From Dr. Jane's Notebook
Stress Management Revisited
September is one of the scariest months of all. Just as we begin to relax in August, we
are hurled into the whirlwind tour of Autumn with only the warning of Labor Day. Talk
about a rude awakening. But alas, there must be some way to preserve the state of
relaxation of summer, atleast for a while longer if we really try. And so, I offer these
tips for your consideration.
- Choose one day each week for your Mental Health Day. Mine is Saturday.
On Saturdays, I sleep late and refuse to make decisions. Its my day to recharge my battery
and replenish my energy for the week to come. When I don't get this needed time out, I
feel exhausted on Mondays, instead of refreshed. Think about your personal recipe for
relaxation and declare your own weekly Mental Health Day!
- 2. Write everything down on a calendar. Unburden your mind from the
constant task of remembering. It is a strain to keep so much on the brain! We can only
hold a limited number of items in the forefront of our minds before we begin forgetting
things or filing them away in "long term storage". Forcing yourself to remember
"things to do" is draining, and sets you up for failure once it slips your mind.
Likewise, keep a notepad by your bed so that "things to remember" don't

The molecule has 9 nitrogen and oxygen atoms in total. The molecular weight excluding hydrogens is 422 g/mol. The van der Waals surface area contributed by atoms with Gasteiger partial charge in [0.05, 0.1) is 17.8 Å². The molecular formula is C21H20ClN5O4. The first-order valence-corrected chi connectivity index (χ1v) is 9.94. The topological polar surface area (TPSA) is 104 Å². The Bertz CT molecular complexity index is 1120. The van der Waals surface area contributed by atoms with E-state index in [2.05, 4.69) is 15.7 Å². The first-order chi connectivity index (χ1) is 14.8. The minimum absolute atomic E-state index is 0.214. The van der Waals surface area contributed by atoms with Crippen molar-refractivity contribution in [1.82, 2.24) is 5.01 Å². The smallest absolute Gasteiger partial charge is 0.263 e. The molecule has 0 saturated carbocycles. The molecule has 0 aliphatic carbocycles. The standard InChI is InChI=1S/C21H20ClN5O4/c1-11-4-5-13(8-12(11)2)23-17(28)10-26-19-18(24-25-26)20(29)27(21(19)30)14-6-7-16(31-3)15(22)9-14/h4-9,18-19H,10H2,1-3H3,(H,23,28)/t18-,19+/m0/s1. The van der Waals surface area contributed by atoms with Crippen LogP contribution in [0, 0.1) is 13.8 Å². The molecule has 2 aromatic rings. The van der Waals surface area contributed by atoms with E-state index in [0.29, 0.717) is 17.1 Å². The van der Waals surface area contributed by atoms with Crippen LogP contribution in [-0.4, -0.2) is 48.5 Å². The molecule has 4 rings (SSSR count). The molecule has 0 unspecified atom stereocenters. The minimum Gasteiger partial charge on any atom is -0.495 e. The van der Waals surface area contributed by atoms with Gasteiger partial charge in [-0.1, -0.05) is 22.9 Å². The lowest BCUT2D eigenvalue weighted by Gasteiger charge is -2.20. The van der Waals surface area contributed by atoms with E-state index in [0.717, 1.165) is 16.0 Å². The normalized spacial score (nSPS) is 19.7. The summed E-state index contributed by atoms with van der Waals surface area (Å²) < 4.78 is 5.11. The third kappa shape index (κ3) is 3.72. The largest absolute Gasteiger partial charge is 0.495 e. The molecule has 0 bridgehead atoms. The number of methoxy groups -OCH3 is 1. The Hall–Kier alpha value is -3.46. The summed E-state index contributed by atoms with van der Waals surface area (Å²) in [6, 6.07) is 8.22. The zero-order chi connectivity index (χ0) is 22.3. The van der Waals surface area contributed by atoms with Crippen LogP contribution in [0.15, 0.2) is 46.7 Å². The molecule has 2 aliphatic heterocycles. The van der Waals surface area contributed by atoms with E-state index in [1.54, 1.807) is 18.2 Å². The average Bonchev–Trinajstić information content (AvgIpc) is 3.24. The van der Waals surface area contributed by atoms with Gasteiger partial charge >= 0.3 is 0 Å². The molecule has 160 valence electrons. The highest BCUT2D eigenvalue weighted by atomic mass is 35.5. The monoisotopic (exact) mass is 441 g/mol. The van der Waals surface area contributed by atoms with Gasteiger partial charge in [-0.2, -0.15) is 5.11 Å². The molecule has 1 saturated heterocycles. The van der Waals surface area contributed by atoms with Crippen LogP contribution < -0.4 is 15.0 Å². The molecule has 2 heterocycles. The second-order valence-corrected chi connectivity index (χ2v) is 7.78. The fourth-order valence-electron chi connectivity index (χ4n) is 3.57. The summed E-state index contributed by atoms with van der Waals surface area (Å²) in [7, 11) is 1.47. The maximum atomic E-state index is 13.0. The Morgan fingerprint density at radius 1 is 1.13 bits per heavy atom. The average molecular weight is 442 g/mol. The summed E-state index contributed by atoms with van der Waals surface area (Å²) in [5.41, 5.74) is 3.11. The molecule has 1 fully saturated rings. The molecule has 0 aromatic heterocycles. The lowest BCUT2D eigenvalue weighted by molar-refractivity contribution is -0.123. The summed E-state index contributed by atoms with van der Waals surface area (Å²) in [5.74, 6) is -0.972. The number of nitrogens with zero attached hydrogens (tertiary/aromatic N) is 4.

interfere with your sleep.
- Exercise to relax. Stress from the day tends to build up in our
muscles. Muscle tension develops slowly in response to all kinds of events. Some people
are tense from the moment they wake up in the morning. Others develop tension from things
that happen on the job. Tense muscles are more likely to be injured, contribute to
irritability, and affect our overall sense of well-being. Exercising reduces muscle
tension and helps us cope with stressful events. Be sure to build it into your daily
- Get organized, not frantic. Even in the midst of September rush, give
yourself permission to be late if necessary, but arrive safely. Our world, which is more
and more hurried, will simply have to be more tolerant. As our lives become more complex,
we have to defend ourselves against excess stress. When we become stressed out, our work,
families and our relationships suffer.
I've always loved the play title, "Stop the World, I want to get off".
Indeed, this is a common feeling. If we are to survive the stress and prevent the urge to
escape, we will have to practice preventive Mental Health. As your world gets back to
normal this month... as you begin to pack your calendar with all kinds of schedules...
remember to take time for yourself!
ęCopyright, 1992, 1995, Jane R. Rosen-Grandon. All rights reserved.
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Last Updated November 1, 1998 by Gary M. Grandon,